Caliber battle: .270 Wby. magazine vs. .270 Win.

In a story now famous, Roy Weatherby began his career as a wild hunter after losing a wounded deer on his first hunt in 1942. He became convinced that faster, flatter cartridges would allow more reliable hunting, and the resulting line of Weatherby Magnum cartridges has been doing just that since he founded Weatherby in 1945.

You may already know this. But do you know the real differences between a standard cartridge and a Weatherby Magnum cartridge? What are the costs and benefits of those differences, and why might you choose (or not choose) a Weatherby round for your next hunt?

That’s what we want to find out. In this caliber battle, we’re pitting one of the world’s most successful hunting cartridges, the .270 Winchester, against Roy Weatherby’s improved version to see how they compare in three important categories: ballistics, fireability, and versatility.

Each Weatherby cartridge is hotter than the original, but how much hotter? This Federal Trophy Copper .270 fires a 130-grain projectile at 3,060 feet per second (fps) at the muzzle, generating 2,703 foot-pounds of energy.

That’s a fast, hard-hitting round, but according to Weatherby’s loadout data, a .270 Wby. magazine can send a 130-grain projectile down between 3,280 fps and 3,400 fps. The option loaded with a Barnes TTSX bullet, a copper affair similar to the Trophy Copper, hits a whopping 3,338 foot-pounds. of energy in the mouth.

Federal’s .270 Weatherby option, which uses their Trophy Bonded Tip bullet, offers a similar ballistic advantage. The 130-grain projectile travels at 3,200 fps at the muzzle, resulting in 2,956 foot-pounds. of energy.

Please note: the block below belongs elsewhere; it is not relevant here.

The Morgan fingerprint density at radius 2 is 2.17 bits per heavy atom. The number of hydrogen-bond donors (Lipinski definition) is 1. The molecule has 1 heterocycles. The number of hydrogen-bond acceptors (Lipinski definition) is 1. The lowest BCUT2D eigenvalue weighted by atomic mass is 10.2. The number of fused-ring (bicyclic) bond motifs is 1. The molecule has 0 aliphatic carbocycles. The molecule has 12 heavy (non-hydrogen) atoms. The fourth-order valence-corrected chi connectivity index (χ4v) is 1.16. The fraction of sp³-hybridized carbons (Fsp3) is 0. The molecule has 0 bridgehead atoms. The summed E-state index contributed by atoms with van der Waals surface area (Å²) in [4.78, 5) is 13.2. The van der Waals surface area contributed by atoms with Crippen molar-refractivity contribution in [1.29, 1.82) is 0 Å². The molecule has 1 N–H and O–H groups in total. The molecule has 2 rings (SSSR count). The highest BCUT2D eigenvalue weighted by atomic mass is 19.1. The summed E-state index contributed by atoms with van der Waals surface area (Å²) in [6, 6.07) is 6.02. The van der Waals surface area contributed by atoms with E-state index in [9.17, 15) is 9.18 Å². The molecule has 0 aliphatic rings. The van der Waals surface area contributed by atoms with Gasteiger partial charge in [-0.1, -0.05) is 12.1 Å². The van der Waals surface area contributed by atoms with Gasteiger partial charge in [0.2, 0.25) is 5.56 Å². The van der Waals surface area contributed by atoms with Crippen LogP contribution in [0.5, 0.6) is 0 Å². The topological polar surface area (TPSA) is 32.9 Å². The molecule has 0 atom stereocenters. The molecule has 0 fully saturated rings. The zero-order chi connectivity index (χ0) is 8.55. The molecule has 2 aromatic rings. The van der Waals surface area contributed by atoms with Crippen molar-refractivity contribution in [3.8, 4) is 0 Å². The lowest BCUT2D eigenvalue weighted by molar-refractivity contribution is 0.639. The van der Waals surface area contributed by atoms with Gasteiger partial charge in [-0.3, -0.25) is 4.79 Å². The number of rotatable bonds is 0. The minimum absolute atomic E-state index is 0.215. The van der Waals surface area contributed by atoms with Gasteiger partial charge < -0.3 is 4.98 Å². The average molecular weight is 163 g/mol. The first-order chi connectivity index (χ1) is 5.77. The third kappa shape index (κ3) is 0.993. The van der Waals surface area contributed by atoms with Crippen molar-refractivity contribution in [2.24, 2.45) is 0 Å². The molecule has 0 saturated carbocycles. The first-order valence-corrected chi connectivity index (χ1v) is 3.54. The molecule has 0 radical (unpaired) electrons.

Some argue that hard-hitting bullets don’t necessarily lead to downed animals. It is absolutely true that the location of the shots is more important than the speed or energy of the bullets when looking to kill an animal quickly and humanely. But the power doesn’t hurt. As we’ve covered earlier, bullets that hit harder are more likely to induce hydrostatic shock. This means that while the .270 Win. and the .270 Wby. could topple an animal, the Weatherby is more likely to drop the animal in its path.

The Weatherby cartridge can also help with shot placement. Fast bullets can fly flatter than slow bullets, allowing a hunter to fire at longer ranges without making significant adjustments to the holdover.

Federal’s Trophy Copper .270 Win, for example, drops 37.3 inches at 500 yards with a 200-yard zero, a far cry from the kill zone of any North American big game animal. The Weatherby cartridge loaded with a TTSX bullet only drops about 29 inches at 500 yards with a 200 yard zero. This would still require some adjustment, but when fractions of an inch can be the difference between a night of tracking and a downed animal, eight inches is a big deal.

Winner: .270 Weatherby Magnum

That extra power and speed comes at a price, but it may not be as high as you think.

According to the Chuck Hawks recoil chart, a .270 Wby. magazine firing a 130-grain bullet at 3,337 fps (comparable to previous examples) imparts 21 ft-lbs. of recoil energy using a nine-pounder rifle.

That’s no joke, but the .270 Win. he’s not kidding either. That cartridge imparts 16.5 ft-lbs. of recoil energy using an eight-pounder rifle to fire a 130-grain projectile traveling at 3,140 fps.